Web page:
• The surviving family members suffered calculable damages as a result.

However, when a defendant’s actions that led to an accident also violated the state’s laws, the plaintiffs can pursue negligence per se causes of action. Negligence per se involves situations in which a defendant’s actions that caused a crash broke other laws. When a defendant’s conduct broke other laws, the plaintiffs do not need to prove that the defendant was negligent. This makes the burden of proof a little easier for the plaintiffs. In Linton’s case, she appears to have violated multiple laws that the plaintiffs could use to support negligence per se causes of action.

Potential Damages

In a wrongful death lawsuit against Linton, the families will likely seek compensatory damages. These are damages that compensate the family members for their economic and non-economic losses. Some of the recoverable damages might include the following:

  • Loss of the financial support the deceased victim would have contributed to their family over their expected lifespan or that of the plaintiff
  • Loss of gifts the deceased victim would have given to the plaintiff
  • Funeral and burial expenses
  • Loss of the value of the deceased victim’s household services
  • Loss of companionship, love, and guidance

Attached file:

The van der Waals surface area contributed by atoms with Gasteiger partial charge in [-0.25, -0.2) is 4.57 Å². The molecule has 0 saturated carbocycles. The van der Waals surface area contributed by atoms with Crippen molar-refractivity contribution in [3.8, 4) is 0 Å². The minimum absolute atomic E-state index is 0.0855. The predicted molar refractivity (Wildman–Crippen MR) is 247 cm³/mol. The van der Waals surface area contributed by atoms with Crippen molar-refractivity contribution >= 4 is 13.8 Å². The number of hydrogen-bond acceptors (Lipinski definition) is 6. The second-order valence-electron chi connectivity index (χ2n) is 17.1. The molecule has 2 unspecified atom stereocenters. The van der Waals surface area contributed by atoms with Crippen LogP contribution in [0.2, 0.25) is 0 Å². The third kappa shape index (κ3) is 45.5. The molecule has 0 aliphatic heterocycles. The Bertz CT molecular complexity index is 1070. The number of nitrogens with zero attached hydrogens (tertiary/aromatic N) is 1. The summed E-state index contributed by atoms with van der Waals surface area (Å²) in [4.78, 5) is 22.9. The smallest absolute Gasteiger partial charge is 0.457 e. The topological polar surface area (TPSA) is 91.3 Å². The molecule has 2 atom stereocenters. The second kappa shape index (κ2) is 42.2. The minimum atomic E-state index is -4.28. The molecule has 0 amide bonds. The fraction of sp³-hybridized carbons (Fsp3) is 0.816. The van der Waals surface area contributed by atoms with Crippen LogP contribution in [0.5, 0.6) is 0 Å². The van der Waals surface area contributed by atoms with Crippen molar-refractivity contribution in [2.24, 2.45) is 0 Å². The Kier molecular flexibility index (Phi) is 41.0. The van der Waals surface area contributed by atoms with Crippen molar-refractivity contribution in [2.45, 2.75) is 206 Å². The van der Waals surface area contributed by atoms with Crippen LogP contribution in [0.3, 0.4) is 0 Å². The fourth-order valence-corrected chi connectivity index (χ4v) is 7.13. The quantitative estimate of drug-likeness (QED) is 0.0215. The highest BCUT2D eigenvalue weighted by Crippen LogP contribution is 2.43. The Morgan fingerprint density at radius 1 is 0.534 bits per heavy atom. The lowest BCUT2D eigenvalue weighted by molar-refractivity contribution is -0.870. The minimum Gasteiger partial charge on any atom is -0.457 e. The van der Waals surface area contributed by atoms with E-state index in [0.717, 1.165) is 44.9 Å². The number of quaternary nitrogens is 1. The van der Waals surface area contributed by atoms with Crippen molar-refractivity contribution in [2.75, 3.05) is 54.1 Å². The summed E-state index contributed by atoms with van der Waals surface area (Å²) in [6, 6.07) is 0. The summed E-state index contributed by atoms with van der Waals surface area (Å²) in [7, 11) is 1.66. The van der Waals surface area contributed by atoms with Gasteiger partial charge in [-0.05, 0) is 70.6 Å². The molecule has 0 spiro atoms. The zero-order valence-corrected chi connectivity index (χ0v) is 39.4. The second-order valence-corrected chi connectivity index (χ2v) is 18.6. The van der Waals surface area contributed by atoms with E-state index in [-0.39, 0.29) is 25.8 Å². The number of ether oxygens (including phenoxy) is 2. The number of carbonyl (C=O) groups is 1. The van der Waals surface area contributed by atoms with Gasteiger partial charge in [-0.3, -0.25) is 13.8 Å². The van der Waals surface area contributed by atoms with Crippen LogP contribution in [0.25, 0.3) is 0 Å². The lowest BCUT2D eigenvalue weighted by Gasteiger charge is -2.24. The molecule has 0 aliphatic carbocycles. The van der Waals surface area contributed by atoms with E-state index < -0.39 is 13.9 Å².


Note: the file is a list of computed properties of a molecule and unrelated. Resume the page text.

• Loss of consortium

Punitive damages are not available in wrongful death lawsuits, but they might be available in a survival action against the defendant. A survival action can only be filed if the victim suffered economic losses before succumbing to their injuries, which might include medical bills to treat their injuries or property damage. In a case in which the defendant’s actions were grossly negligent like it appears in Linton’s case, some of the surviving family members might opt to pursue a survival action against Linton to try to recover punitive damages. Punitive damages are ordered in addition to compensatory damages to punish the defendant when their conduct was grossly negligent, willful, or wanton.

Insurance Issues

One issue the surviving family members will likely encounter is the available insurance to cover their losses. California only requires motorists to carry auto insurance in the following minimal amounts:

  • $15,000 bodily injury for one person
  • $30,000 bodily injury for two or more victims per accident
  • $5,000 in property damage

While people can choose to purchase insurance in higher amounts, if Linton only had the minimum liability insurance coverage, all of the surviving family members would be limited to an aggregate of $30,000 in bodily injury, which means the policy limits would be divided among each of them. Even if Linton had insurance with higher coverage amounts, it is unlikely her insurance coverage would be enough to pay damages to all of the surviving family members. In that scenario, an experienced injury lawyer would look for other potential sources of recovery. For example, if a deceased victim had UM/UIM coverage, filing a claim with that policy might help to make up a portion of the difference between the losses suffered and Linton’s policy limits.

Speak to an Injury Lawyer

If you have lost a loved one in a fatal car accident caused by the actions of a negligent motorist, you should talk to an attorney at the law firm of Steven M. Sweat, Personal Injury Lawyers, APC. Call us for a free consultation today at 866-966-5240.